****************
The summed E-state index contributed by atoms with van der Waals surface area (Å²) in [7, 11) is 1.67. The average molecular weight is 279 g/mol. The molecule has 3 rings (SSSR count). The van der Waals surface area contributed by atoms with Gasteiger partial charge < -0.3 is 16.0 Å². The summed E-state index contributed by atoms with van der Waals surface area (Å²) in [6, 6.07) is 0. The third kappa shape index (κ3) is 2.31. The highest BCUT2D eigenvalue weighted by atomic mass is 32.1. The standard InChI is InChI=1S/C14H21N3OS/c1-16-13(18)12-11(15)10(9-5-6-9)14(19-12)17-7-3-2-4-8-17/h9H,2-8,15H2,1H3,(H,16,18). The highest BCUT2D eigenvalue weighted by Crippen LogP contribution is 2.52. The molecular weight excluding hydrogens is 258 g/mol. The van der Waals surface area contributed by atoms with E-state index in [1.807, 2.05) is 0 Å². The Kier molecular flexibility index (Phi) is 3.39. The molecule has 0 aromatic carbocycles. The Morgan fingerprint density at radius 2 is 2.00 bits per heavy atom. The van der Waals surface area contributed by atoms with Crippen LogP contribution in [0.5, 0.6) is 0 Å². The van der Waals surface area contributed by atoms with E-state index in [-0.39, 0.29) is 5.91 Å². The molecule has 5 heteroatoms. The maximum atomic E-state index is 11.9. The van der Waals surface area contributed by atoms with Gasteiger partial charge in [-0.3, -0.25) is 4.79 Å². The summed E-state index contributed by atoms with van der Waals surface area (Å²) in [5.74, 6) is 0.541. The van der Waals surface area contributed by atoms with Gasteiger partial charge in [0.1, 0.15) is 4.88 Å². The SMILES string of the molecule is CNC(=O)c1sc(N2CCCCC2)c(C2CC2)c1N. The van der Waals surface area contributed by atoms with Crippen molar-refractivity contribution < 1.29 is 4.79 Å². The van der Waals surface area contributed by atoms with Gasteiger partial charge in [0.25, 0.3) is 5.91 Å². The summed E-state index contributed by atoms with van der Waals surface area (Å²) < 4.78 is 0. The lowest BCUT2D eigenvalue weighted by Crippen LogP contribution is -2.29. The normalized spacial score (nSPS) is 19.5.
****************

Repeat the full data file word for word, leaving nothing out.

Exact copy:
The summed E-state index contributed by atoms with van der Waals surface area (Å²) in [7, 11) is 1.67. The average molecular weight is 279 g/mol. The molecule has 3 rings (SSSR count). The van der Waals surface area contributed by atoms with Gasteiger partial charge < -0.3 is 16.0 Å². The summed E-state index contributed by atoms with van der Waals surface area (Å²) in [6, 6.07) is 0. The third kappa shape index (κ3) is 2.31. The highest BCUT2D eigenvalue weighted by atomic mass is 32.1. The standard InChI is InChI=1S/C14H21N3OS/c1-16-13(18)12-11(15)10(9-5-6-9)14(19-12)17-7-3-2-4-8-17/h9H,2-8,15H2,1H3,(H,16,18). The highest BCUT2D eigenvalue weighted by Crippen LogP contribution is 2.52. The molecular weight excluding hydrogens is 258 g/mol. The van der Waals surface area contributed by atoms with E-state index in [1.807, 2.05) is 0 Å². The Kier molecular flexibility index (Phi) is 3.39. The molecule has 0 aromatic carbocycles. The Morgan fingerprint density at radius 2 is 2.00 bits per heavy atom. The van der Waals surface area contributed by atoms with Crippen LogP contribution in [0.5, 0.6) is 0 Å². The van der Waals surface area contributed by atoms with E-state index in [-0.39, 0.29) is 5.91 Å². The molecule has 5 heteroatoms. The maximum atomic E-state index is 11.9. The van der Waals surface area contributed by atoms with Gasteiger partial charge in [-0.3, -0.25) is 4.79 Å². The summed E-state index contributed by atoms with van der Waals surface area (Å²) in [5.74, 6) is 0.541. The van der Waals surface area contributed by atoms with Gasteiger partial charge in [0.1, 0.15) is 4.88 Å². The SMILES string of the molecule is CNC(=O)c1sc(N2CCCCC2)c(C2CC2)c1N. The van der Waals surface area contributed by atoms with Crippen molar-refractivity contribution < 1.29 is 4.79 Å². The van der Waals surface area contributed by atoms with Gasteiger partial charge in [0.25, 0.3) is 5.91 Å². The summed E-state index contributed by atoms with van der Waals surface area (Å²) < 4.78 is 0. The lowest BCUT2D eigenvalue weighted by Crippen LogP contribution is -2.29. The normalized spacial score (nSPS) is 19.5.